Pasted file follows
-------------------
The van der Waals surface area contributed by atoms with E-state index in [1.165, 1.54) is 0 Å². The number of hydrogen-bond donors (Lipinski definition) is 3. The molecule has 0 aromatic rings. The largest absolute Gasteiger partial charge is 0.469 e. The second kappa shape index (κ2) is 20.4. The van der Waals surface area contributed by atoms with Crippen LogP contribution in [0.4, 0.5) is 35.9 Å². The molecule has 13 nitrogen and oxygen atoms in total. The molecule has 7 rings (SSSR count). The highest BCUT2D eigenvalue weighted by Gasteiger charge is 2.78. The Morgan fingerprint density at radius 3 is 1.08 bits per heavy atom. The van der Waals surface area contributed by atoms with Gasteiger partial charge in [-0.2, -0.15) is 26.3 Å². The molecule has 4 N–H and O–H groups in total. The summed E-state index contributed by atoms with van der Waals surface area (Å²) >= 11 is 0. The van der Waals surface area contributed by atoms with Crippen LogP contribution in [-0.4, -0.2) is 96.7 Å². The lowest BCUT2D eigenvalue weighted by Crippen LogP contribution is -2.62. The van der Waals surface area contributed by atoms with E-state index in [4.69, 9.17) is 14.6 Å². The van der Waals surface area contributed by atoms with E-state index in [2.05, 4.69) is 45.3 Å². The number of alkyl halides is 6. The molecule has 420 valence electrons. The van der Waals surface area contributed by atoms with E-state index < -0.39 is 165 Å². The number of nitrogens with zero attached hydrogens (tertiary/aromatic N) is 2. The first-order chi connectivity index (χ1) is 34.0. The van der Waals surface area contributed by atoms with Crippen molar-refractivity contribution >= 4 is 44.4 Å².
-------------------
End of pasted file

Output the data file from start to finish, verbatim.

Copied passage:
The van der Waals surface area contributed by atoms with E-state index in [1.165, 1.54) is 0 Å². The number of hydrogen-bond donors (Lipinski definition) is 3. The molecule has 0 aromatic rings. The largest absolute Gasteiger partial charge is 0.469 e. The second kappa shape index (κ2) is 20.4. The van der Waals surface area contributed by atoms with Crippen LogP contribution in [0.4, 0.5) is 35.9 Å². The molecule has 13 nitrogen and oxygen atoms in total. The molecule has 7 rings (SSSR count). The highest BCUT2D eigenvalue weighted by Gasteiger charge is 2.78. The Morgan fingerprint density at radius 3 is 1.08 bits per heavy atom. The van der Waals surface area contributed by atoms with Gasteiger partial charge in [-0.2, -0.15) is 26.3 Å². The molecule has 4 N–H and O–H groups in total. The summed E-state index contributed by atoms with van der Waals surface area (Å²) >= 11 is 0. The van der Waals surface area contributed by atoms with Crippen LogP contribution in [-0.4, -0.2) is 96.7 Å². The lowest BCUT2D eigenvalue weighted by Crippen LogP contribution is -2.62. The van der Waals surface area contributed by atoms with E-state index in [4.69, 9.17) is 14.6 Å². The van der Waals surface area contributed by atoms with E-state index in [2.05, 4.69) is 45.3 Å². The number of alkyl halides is 6. The molecule has 420 valence electrons. The van der Waals surface area contributed by atoms with E-state index < -0.39 is 165 Å². The number of nitrogens with zero attached hydrogens (tertiary/aromatic N) is 2. The first-order chi connectivity index (χ1) is 34.0. The van der Waals surface area contributed by atoms with Crippen molar-refractivity contribution >= 4 is 44.4 Å².